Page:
Peter: Keys to Following Jesus is a very important work for any Christian to read. It doesn't paint us a picture of a perfect man, but instead we see a man, like us, who is flawed in nature, but struggling to do the right thing. However, with  God's help, he was able to become a great saint and one of the pillars of the Catholic Church. If you are looking for a thoughtful and thought-provoking study on the life and ministry of Peter, I highly recommend this book to you.

This book was provided to me for free by Carmel Communications in exchange for an honest review.

Friday, December 2, 2016

Graceful Living (EWTN Publishing)

The year is winding down and people are on the lookout for good books to read this coming year. One book that I would recommend is Graceful Living by Johnnette Benkovic. Graceful Living is a hardcover daily devotional in the truest sense of the definition. It begins with an introduction on how to use the book, such as using it in your time of prayer, saying each prayer slowly, and taking the time to reflect on the questions. Each day is then a page long and contains a quote from Scripture, a prayer, or a saint. There are then some short reflection questions for you to ponder. Here is one day as a sample:

January 5th
"A man must always be ready, for death comes when and where God wills it."

If today should be the day the Lord would call me home, would I be ready? What are my outstanding sins? Whose forgiveness do I need to ask? Whom do I need to forgive? What would be the last words my loved ones would remember me saying to them?

This is a very simple, but thoughtful devotional. It only takes you a few minutes for each day to read the page, but you should definitely take your time each day, as the wisdom and moments for reflection are vital for soaking up the teaching. I also like that this book follows the Liturgical Calendar. It doesn't just say, January 1, it says "Solemnity of the Blessed Virgin Mary, the Mother of God," and then the reflections correspond with the particular Feast Day. There are also profiles on specific saints sprinkled throughout this book. Don't let the cover of this book fool you. The flowers put me off at first, because I thought this was a devotion for women, but it is good for women and men alike.

This book was provided to me for free by Sophia Institute Press in exchange for an honest review.

Thursday, December 1, 2016

Imagine (Gamewright Games)

Today, I'm finishing up my week of game reviews of party games. These are games that can be played and enjoyed by both casual gamers or your family who never plays games at all. The game I am reviewing today is Imagine from GamewrightImagine is a game for 3-8 players, ages 12+. It takes approximately 30 minutes to play and retails for $15.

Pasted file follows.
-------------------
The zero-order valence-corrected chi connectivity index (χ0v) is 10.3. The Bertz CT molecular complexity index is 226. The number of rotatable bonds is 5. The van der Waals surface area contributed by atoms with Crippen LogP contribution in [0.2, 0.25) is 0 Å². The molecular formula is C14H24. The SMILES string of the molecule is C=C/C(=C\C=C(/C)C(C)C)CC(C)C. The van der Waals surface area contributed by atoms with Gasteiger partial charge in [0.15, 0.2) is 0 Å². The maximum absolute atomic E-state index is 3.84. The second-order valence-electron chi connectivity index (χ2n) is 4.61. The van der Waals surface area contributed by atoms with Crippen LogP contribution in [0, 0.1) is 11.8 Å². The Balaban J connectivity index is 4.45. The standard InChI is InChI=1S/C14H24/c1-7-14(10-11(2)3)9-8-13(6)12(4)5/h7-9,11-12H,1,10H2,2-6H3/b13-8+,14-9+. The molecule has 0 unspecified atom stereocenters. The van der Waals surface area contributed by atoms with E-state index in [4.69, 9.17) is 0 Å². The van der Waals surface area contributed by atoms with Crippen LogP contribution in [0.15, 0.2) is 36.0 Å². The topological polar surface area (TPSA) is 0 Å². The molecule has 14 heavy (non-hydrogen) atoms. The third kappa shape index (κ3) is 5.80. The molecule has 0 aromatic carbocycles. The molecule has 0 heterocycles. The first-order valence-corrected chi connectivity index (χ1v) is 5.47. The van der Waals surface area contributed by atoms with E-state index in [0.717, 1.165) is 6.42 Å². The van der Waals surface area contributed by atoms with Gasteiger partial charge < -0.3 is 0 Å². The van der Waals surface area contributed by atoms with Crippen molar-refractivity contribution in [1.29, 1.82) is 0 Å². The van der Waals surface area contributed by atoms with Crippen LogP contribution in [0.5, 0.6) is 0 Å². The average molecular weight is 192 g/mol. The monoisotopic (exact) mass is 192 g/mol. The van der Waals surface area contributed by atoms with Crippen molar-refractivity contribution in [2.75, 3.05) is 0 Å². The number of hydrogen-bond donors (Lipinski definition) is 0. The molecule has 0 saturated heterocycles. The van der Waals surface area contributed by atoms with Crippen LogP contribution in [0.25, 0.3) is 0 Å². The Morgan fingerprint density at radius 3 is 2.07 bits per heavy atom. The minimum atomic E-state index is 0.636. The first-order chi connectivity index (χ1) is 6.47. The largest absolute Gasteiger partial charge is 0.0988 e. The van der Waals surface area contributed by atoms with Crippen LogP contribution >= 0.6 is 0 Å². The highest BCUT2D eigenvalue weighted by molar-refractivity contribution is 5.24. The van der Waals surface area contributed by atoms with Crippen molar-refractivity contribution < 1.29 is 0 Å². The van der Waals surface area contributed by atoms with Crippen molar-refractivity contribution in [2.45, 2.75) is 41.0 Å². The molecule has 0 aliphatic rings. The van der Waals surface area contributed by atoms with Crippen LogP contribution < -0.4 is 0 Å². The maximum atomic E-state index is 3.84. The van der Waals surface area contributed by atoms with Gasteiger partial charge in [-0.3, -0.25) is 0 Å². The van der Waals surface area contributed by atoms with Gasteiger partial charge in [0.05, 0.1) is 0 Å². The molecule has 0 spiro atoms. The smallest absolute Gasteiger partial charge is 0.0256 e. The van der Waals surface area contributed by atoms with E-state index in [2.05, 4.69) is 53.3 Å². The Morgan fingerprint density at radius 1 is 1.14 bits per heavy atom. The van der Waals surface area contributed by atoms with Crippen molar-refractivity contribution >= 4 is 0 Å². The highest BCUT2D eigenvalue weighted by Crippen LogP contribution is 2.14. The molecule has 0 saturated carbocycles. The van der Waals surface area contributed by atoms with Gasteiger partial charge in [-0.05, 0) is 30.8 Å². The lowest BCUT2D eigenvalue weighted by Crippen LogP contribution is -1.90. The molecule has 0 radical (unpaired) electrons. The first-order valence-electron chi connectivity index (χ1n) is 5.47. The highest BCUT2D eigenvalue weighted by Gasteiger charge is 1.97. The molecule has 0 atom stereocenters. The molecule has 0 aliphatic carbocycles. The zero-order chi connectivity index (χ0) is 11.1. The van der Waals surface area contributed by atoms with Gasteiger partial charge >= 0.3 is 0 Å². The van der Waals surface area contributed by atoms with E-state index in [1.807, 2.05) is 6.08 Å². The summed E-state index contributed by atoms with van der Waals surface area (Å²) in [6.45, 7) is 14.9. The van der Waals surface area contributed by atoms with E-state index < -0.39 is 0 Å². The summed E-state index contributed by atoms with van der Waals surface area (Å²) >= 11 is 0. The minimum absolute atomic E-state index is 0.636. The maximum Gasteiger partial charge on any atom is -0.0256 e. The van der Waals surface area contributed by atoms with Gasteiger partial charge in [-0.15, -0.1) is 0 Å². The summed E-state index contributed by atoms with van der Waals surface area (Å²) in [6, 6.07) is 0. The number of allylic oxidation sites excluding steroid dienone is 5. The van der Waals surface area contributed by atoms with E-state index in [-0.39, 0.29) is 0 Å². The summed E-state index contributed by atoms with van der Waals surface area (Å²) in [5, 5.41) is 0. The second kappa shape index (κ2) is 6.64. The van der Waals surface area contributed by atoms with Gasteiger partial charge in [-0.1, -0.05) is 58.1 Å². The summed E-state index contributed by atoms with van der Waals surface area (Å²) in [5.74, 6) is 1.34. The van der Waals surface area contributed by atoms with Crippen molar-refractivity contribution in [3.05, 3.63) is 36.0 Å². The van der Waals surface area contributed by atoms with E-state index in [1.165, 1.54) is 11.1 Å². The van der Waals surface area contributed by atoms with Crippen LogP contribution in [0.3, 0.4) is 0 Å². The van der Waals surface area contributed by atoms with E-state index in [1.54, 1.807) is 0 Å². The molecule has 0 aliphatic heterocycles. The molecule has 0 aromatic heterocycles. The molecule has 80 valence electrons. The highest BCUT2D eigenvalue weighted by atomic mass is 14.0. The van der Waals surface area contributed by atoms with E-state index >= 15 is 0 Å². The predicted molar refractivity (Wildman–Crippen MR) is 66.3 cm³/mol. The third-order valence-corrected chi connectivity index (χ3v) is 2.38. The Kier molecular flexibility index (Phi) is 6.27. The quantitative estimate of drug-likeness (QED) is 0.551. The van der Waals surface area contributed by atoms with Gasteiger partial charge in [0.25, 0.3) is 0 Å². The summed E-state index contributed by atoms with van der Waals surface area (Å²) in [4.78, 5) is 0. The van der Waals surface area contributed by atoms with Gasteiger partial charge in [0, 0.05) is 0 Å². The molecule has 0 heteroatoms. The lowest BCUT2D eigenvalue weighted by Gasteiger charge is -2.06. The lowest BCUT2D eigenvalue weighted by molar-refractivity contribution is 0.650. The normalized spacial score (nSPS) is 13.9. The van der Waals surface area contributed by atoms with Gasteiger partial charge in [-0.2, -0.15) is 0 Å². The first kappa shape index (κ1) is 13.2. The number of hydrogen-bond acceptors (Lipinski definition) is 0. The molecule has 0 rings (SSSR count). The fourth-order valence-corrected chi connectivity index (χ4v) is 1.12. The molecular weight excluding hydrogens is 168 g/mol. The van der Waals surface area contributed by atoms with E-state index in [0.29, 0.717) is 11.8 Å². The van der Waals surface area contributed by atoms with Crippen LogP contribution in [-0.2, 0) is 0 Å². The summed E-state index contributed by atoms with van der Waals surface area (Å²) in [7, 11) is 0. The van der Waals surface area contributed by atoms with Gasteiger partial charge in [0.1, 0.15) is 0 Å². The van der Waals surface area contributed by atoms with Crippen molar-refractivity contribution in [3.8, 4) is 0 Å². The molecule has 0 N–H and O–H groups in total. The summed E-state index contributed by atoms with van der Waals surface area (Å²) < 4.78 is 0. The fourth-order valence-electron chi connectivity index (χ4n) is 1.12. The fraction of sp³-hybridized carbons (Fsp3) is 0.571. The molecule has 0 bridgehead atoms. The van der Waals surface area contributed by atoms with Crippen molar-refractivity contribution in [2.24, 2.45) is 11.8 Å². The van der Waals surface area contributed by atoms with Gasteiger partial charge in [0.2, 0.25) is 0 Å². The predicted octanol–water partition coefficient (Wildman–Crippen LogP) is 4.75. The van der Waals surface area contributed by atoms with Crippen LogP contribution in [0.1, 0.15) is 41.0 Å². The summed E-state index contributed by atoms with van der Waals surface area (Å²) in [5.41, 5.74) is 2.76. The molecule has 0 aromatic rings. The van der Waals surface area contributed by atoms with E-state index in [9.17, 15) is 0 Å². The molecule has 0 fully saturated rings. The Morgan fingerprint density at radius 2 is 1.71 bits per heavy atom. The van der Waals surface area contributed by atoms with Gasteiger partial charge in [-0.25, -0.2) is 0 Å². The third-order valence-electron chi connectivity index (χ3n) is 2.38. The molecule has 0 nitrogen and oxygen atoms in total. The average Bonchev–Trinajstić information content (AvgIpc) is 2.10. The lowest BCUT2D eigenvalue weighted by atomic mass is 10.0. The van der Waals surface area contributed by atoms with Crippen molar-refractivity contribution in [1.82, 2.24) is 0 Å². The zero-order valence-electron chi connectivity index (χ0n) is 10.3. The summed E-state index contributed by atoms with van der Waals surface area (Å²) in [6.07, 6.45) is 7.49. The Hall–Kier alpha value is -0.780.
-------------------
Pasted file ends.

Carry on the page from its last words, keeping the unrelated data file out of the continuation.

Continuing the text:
1. Arrange all transparent cards in a large circle.
2. Put the tokens within easy reach.
3. Shuffle the Enigma cards and place them face down in a pile.

Game Play
1. Draw an Enigma card. Have a random player call a number between 1 and 8,
2. Read the Enigma's clue aloud, i.e., Movie or Object.
3. Create an image that matches the Enigma using as many transparent cards as you need. (Notes: You can hide images of the cards with your fingers, combine cards, etc. You may not make any kind of noise that would be a hint, mime, or make letters and numbers with the cards.)

The first player to guess the Enigma and the player who placed the transparent cards each earn one point and take a token in front of them. While there is no time limit, if no one guesses for a while, end the round and no points are awarded. Repeat the game play steps until each player has managed to get the other plays to correctly guess two Enigmas.

I really wanted to like this game. The transparent cards with images on them to make more images is a very clever idea. However, I felt the images on the cards were much too specific. Instead of generic lines and shapes, you are given very specific images like umbrellas, cars, trees, etc. I will be the first to admit that I am not creative in the least, so I thought maybe the game just didn't resonate with me. However, I let my wife (who oozes creativity) try the game without giving her my thoughts on it first, and she too found the images much too specific and hampering. My son is unfortunately too little to play this game as it is intended to be played, otherwise I would share his opinion as well. If you can find this game on sale and have some kids 8-12, give it a try with them. If you, just want the transparent cards for re-purposing into something else, you might also want to get this game. Otherwise, I didn't really enjoy a game that I really wanted to enjoy.

This game was provided to me for free by Gamewright in exchange for an honest review.